Our student partners were also able to share what it meant to engage across racial lines. We brought a group of Mississippi high school students together, both Black and white, who had conversations they might not have had otherwise to help inform the progression of this project. Adults like me could sit in our ivory tower and develop what we think is a perfect curriculum, but this was an opportunity to work with actual students as collaborators, and not as a focus group, but as co-creators.
These students want to really get into this material. They want to interact with each other. They recognize that they're going to be working together, living together to some extent, and they want to understand one another. And they're really open to these experiences—that was so gratifying to see.
Facing History: “I Wanted the Whole World to See”: The Murder of Emmett Till is composed of six lessons and there is a throughline of civic participation. Can you talk about why civic participation is such a focus?
Chris Benson: We know that adolescents need to find their own role as members of our democracy. Democracy can only be successful if we all choose to participate. This unit offers an excellent opportunity to find universal themes around how we are all connected and to participation and preservation of our democracy.
The Emmett Till story is ultimately about power, and once you connect to that dynamic through his story, you’ll see it in other experiences. This curriculum prompts kids to raise questions about things that happen in their lives and in the world in an analytical way. When students learn this history they may make connections to Trayvon Martin, George Floyd, Brianna Taylor, and other such cases.
When you unpack the story of Emmett Till—and we've endeavored to do this with the curriculum—it’s more than just learning about the compelling history of Emmett Till. We can't stop at just recognizing it as white supremacy. What happened to Emmett Till is an example of the exercise of power with respect to control over the Black body. It's also a point of entry to realize the need for the public to join in the democratic process.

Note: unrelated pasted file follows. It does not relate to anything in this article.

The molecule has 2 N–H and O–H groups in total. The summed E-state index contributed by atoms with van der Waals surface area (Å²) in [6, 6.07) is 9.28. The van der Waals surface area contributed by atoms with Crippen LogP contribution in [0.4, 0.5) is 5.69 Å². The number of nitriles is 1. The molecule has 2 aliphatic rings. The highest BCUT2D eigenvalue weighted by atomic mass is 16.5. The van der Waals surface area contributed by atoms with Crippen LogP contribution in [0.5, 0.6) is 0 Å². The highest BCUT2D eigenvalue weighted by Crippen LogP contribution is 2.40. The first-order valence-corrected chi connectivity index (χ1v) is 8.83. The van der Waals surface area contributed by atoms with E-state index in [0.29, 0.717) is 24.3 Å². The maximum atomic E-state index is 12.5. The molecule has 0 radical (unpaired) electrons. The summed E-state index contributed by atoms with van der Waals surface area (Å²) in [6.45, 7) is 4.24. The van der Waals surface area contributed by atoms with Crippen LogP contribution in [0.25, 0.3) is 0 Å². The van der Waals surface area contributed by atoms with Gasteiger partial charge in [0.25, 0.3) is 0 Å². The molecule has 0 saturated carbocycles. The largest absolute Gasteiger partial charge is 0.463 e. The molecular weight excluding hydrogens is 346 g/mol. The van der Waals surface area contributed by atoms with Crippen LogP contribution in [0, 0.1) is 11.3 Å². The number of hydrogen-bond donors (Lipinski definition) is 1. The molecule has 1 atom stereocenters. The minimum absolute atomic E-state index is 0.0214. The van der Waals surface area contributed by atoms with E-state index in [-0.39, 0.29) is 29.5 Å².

Facing History: That's a good lead into the next question. How do you think this curriculum on Emmett Till is different or potentially more impactful than previous lessons or curriculum on Till and the legacy of his murder?
Chris Benson: We have, for one thing, the know-how of Facing History in translating all of these concepts into a coherent six-section unit. That expertise from Facing History was invaluable in helping to create meaningful content.
But then we also have the authentic voice with the 20 years of experience that I've had in not just developing the two books on Emmett Till, but also being a public lecturer and university teacher. I was able to draw on my background to open these lessons up to multiple audiences and relate the bigger meanings within—the meaning with respect to media, with respect to racialized communities, and with respect to what we need to move forward and preserve our democratic system. It's quite lofty, but I think that's really the power of it.
There are a lot of people who have tried to interpret Till’s history, but it has been so mischaracterized over time. There's a problem with it not being taught in every school, and then when it is taught, it's taught in such a limited fashion that people don't really get the full context and lessons. We've brought the most authentic elements of the core story together.